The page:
G protein-coupled receptor kinase

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G protein-coupled receptor kinase
Gprotein-coupled receptor kinase.png
Crystal structure of G protein coupled receptor kinase 1 (GRK1) bound to ATP.[1]
EC number
IntEnz IntEnz view
ExPASy NiceZyme view
MetaCyc metabolic pathway
PRIAM profile
PDB structures RCSB PDB PDBe PDBsum
Gene Ontology AmiGO / EGO

G protein-coupled receptor kinases (GRKs, GPCRKs) are a family of protein kinases that regulate the activity of G protein-coupled receptors (GPCRs) by phosphorylating their intracellular domains after their associated G proteins have been released and activated. In other words, these proteins are the mediators of tolerance related to GPCRs via up- and downregulation.

The phosphorylated serine and threonine residues act as binding sites for arrestin proteins that prevent the reassociation of the G proteins with their receptors, thereby preventing reactivation of the signaling pathway.

GRKs regulate also cellular responses independent of their kinase activity. In particular, G protein-coupled receptor kinase 2 interacts with a diverse repertoire of non-GPCR substrates.[2]

GRK1 is involved with Rhodopsin phosphorlylation and deactivation. Defects in GRK1 result in Oguchi disease 2.[3]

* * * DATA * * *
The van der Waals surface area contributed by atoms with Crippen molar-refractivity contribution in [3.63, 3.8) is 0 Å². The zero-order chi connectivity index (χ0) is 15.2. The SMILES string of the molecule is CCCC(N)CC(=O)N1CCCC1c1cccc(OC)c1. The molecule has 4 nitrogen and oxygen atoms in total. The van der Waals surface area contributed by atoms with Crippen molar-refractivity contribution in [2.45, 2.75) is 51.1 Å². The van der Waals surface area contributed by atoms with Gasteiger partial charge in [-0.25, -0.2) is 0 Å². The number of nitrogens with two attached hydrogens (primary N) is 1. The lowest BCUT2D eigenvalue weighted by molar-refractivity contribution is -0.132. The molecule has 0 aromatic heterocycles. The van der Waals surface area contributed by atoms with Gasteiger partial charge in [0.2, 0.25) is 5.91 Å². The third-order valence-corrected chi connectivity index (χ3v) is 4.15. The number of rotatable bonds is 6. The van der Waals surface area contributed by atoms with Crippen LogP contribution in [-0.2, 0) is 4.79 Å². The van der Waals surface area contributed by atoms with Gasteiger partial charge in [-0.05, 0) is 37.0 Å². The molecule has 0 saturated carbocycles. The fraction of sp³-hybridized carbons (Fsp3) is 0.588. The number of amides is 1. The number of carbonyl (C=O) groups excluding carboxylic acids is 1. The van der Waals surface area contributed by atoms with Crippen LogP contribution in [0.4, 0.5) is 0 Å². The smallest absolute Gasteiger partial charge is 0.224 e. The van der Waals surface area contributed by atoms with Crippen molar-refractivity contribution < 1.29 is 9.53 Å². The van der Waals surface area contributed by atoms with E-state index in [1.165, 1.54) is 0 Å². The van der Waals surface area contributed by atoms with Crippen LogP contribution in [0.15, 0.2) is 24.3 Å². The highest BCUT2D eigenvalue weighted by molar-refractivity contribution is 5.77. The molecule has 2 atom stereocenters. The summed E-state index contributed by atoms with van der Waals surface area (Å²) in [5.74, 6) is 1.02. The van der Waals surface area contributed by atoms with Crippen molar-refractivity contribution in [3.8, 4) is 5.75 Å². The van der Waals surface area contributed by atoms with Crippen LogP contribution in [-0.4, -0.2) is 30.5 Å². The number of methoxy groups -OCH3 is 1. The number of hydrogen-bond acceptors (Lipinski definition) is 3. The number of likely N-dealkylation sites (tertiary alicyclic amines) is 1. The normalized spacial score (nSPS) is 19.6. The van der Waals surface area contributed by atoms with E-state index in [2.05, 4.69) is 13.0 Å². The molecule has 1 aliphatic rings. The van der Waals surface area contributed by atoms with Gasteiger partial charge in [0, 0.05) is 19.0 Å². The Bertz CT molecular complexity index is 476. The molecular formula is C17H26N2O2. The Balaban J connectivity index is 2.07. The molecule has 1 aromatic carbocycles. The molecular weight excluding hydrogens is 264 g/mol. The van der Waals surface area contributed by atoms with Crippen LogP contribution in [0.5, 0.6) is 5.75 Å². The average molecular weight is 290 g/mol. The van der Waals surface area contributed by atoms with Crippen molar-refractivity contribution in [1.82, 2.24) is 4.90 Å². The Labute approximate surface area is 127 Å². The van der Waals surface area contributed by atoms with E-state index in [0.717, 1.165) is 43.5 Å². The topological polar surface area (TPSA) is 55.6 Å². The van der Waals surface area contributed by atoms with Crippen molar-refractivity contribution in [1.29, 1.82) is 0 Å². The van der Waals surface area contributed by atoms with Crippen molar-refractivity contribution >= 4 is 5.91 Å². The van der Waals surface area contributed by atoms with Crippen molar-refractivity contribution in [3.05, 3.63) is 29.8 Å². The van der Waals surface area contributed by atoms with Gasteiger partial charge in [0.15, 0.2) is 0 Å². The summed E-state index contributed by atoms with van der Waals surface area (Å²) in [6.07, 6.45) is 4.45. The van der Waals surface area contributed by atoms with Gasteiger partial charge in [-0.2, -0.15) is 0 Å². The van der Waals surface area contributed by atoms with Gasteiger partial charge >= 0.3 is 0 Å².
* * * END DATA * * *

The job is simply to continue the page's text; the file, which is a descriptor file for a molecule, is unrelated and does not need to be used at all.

Types of GRKs[edit]

Name Notes Gene OMIM
G protein-coupled receptor kinase 1 Rhodopsin kinase GRK1 180381
G protein-coupled receptor kinase 2 β-Adrenergic receptor kinase 1 (BARK1) ADRBK1 (GRK2) 109635
G protein-coupled receptor kinase 3 β-Adrenergic receptor kinase 2 (BARK2) ADRBK2 (GRK3) 109636
G protein-coupled receptor kinase 4 Has been associated with regulation of kidney tubule function GRK4 137026
G protein-coupled receptor kinase 5 Knockout mice have altered core body temperature GRK5 600870
G protein-coupled receptor kinase 6 Knockout mice are supersensitive to dopaminergics[4] GRK6 600869
G protein-coupled receptor kinase 7 Cone opsin kinase GRK7 606987

See also[edit]


  1. ^ PDB 3C4W; Singh P, Wang B, Maeda T, Palczewski K, Tesmer JJ (May 2008). "Structures of rhodopsin kinase in different ligand states reveal key elements involved in G protein-coupled receptor kinase activation". J. Biol. Chem. 283 (20): 14053–62. doi:10.1074/jbc.M708974200. PMC 2376226. PMID 18339619. 
  2. ^ Evron T, Daigle TL, Caron MG (March 2012). "GRK2: multiple roles beyond G protein-coupled receptor desensitization". Trends Pharmacol. Sci. 33 (3): 154–64. doi:10.1016/j.tips.2011.12.003. PMC 3294176. PMID 22277298. .
  3. ^ "GRK1 G protein-coupled receptor kinase 1 [ Homo sapiens ]". National Center for Biotechnology Information. Retrieved 14 April 2011. 
  4. ^ Gainetdinov RR, Bohn LM, Sotnikova TD, et al. (April 2003). "Dopaminergic supersensitivity in G protein-coupled receptor kinase 6-deficient mice". Neuron 38 (2): 291–303. doi:10.1016/S0896-6273(03)00192-2. PMID 12718862. Retrieved 2009-08-14. 

Further reading[edit]